Article by I&AT electrical engineer offers cost-saving ideas for electric system equipment
April 29, 2013 - I&AT senior electrical engineer Debra Vieira wrote an article for the Spring issue of Pure Power magazine offering suggestions of cost-saving ideas for a building's existing electric system equipment.
In the article's introduction Debra explains "It happens too often on projects. You're working hard on a project when the client decides to check a cost estimate. The next thing you know, the design comes to a screeching halt because the project is over budget.
Cable tray can be used instead of conduit in situations that prevent underground feeder installation, especially if many conductors must be routed
"The client is asking for ideas to reduce construction costs without changing the facility's function. Simple items begin to be pulled from the project. Fancy architectural finishes, angular rooms, and curved walls are replaced with more cost-effective solutions. High-end light fixtures are replaced with more practical fixtures.
"As a natural extension to cost-cutting measures, focus then turns to the electrical distribution system because the components are expensive to procure and install.
"You're tasked with engineering new concepts for the electrical system. This article presents cost-saving ideas for retrofitting existing equipment and tips for cost savings throughout the new building engineering process."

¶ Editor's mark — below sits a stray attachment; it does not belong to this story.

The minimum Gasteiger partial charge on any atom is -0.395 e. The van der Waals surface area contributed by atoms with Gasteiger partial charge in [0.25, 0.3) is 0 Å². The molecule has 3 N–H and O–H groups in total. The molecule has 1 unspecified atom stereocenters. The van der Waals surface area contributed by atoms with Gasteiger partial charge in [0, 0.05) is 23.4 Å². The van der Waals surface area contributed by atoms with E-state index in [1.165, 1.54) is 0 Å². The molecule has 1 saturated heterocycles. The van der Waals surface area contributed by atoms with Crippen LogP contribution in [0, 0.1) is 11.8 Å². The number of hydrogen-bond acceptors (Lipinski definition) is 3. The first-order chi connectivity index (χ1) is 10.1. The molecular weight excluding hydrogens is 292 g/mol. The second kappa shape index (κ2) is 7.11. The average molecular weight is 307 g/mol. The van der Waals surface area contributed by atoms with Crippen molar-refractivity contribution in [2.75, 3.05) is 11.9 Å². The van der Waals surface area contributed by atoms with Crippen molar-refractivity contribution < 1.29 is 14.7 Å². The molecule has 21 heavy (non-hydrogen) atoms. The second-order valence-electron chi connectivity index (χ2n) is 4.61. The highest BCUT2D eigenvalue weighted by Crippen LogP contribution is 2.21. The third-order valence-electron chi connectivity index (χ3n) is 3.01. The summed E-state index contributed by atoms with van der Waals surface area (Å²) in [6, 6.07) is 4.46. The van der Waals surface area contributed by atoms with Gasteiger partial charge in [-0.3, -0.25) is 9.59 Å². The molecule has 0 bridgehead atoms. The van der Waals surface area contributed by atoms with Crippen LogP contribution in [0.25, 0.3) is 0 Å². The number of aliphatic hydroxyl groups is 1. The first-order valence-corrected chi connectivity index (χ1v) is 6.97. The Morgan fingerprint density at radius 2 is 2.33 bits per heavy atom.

Here are some of those ideas:
- Proper Sizing Underground. Install as many feeders and branch circuits underground or in the concrete floor slab as possible. This approach reduces costs in multiple ways.
- Three-Wire System. Design a system that uses a 3-phase, 3-wire electrical distribution system (three phases plus a ground) even if there are loads that require a neutral.
- Take Another Look at Aluminum. Be open-minded about alternative conductor types—consider using aluminum conductors.
- Performance vs. Detailed Design. Specifications for circuits and conduits should be rule-based, allowing the electrical contractor to choose where to combine circuits and where to route conduits.
- Taking a Multiphase Approach. Sometimes, even after implementing cost-reducing ideas, the cost is still too high for the client's budget. Additional options include designing a multiphased installation, installing just enough equipment to allow the facility to function but allowing for future exapnsion at a later date.
In the article's conclusion Debra writes "When developing options for your client, recognize that the initial cost of equipment is not the only important issue. Equipment and material choices, rewiring, offsite assembly, and multiphasing are approaches that focus on one part of the pie: the initial cost of a product. Client-owners must be cognizant of how these cost-saving efforts will affect their total cost of ownership, which includes costs for operations, maintenance, and eventually disposal – and how early cost-saving measures will affect operations in the future."
Here's a link to Debra's entire article in Pure Power magazine.
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